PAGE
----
Ed Kaplan on the 50th Anniversary of Little's Law
Edward H. Kaplan, the William N. and Marie A. Beach Professor of Management Sciences, Professor of Public Health, and Professor of Engineering, was one of four scholars invited by the editors of Operations Research to comment on the importance of Little's Law on its 50th anniversary. Little's Law, which is taught to SOM students in the Operations Engine core course and in the Policy Modeling elective, is arguably the most influential formula in queuing theory. Published by John Little in 1961, it proves that the average number of items in a queuing system equals the average arrival rate of items to the system, multiplied by the average waiting time of an item in the system.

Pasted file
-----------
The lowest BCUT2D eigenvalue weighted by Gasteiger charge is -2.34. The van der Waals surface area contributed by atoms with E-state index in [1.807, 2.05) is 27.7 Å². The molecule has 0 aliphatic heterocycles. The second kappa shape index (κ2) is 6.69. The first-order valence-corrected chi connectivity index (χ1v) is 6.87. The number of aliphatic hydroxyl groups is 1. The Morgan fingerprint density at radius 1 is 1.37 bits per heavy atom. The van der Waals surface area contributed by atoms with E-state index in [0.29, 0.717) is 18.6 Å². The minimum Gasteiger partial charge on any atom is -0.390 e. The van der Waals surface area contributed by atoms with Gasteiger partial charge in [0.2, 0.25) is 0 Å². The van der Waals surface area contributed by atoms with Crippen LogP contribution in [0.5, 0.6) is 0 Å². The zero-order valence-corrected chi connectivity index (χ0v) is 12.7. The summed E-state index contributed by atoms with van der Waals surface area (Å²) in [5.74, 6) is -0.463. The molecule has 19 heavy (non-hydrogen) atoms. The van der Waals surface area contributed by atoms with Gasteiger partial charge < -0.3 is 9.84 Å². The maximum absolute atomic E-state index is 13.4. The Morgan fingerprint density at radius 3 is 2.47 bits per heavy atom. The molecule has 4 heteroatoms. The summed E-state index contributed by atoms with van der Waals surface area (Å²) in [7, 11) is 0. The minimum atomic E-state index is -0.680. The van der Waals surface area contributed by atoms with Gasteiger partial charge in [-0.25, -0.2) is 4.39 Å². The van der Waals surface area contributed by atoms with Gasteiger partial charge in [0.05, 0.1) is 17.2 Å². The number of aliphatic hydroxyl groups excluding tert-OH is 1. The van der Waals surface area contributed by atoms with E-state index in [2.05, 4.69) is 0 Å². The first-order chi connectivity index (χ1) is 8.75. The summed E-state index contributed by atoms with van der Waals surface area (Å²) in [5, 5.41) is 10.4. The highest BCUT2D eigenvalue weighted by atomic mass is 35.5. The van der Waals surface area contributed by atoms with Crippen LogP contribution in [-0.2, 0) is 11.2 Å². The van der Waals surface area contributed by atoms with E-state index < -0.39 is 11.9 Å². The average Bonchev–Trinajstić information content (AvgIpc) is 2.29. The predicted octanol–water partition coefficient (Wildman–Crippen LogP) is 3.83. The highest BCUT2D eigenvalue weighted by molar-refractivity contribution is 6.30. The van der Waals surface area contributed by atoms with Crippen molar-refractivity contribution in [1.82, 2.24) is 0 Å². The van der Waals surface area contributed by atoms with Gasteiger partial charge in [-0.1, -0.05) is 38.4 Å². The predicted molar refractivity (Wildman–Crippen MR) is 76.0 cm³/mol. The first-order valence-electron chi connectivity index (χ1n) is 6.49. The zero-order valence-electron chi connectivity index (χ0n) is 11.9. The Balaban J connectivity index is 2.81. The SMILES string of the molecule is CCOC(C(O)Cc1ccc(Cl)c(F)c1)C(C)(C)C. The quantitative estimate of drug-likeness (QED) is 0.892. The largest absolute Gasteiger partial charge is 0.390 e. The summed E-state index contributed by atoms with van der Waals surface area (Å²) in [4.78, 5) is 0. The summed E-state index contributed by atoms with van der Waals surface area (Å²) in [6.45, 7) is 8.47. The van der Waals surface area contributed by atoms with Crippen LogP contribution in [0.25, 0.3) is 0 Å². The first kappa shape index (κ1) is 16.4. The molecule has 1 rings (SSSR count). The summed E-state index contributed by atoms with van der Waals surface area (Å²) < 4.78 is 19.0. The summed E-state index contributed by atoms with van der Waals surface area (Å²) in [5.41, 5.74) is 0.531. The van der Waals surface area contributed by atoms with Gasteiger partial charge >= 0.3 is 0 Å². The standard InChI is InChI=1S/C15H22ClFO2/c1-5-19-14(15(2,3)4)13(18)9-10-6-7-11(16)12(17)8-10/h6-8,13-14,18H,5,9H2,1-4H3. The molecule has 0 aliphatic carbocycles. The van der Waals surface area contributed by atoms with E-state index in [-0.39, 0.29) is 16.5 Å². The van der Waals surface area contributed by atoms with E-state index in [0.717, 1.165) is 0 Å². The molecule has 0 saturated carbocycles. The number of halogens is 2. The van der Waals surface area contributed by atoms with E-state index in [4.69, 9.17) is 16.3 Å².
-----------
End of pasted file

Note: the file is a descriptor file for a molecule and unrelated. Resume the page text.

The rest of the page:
In his commentary, "It May be Little But It's the Law!" Kaplan describes how Little's Law applies not only to issues in operations management, but to problems in epidemiology and public health, stocks and flows, and counterterrorism. Kaplan writes, "…[O]ne of the most exciting things about operations research is that with a little (!) effort, one can find operations everywhere, enabling the application of our modeling mindset to create relevant operations models for whatever problem is of interest. Little's Law is a key piece of the 'sophisticated common sense' that comprises our operations research toolkit, and so it shall remain."
Read the commentary.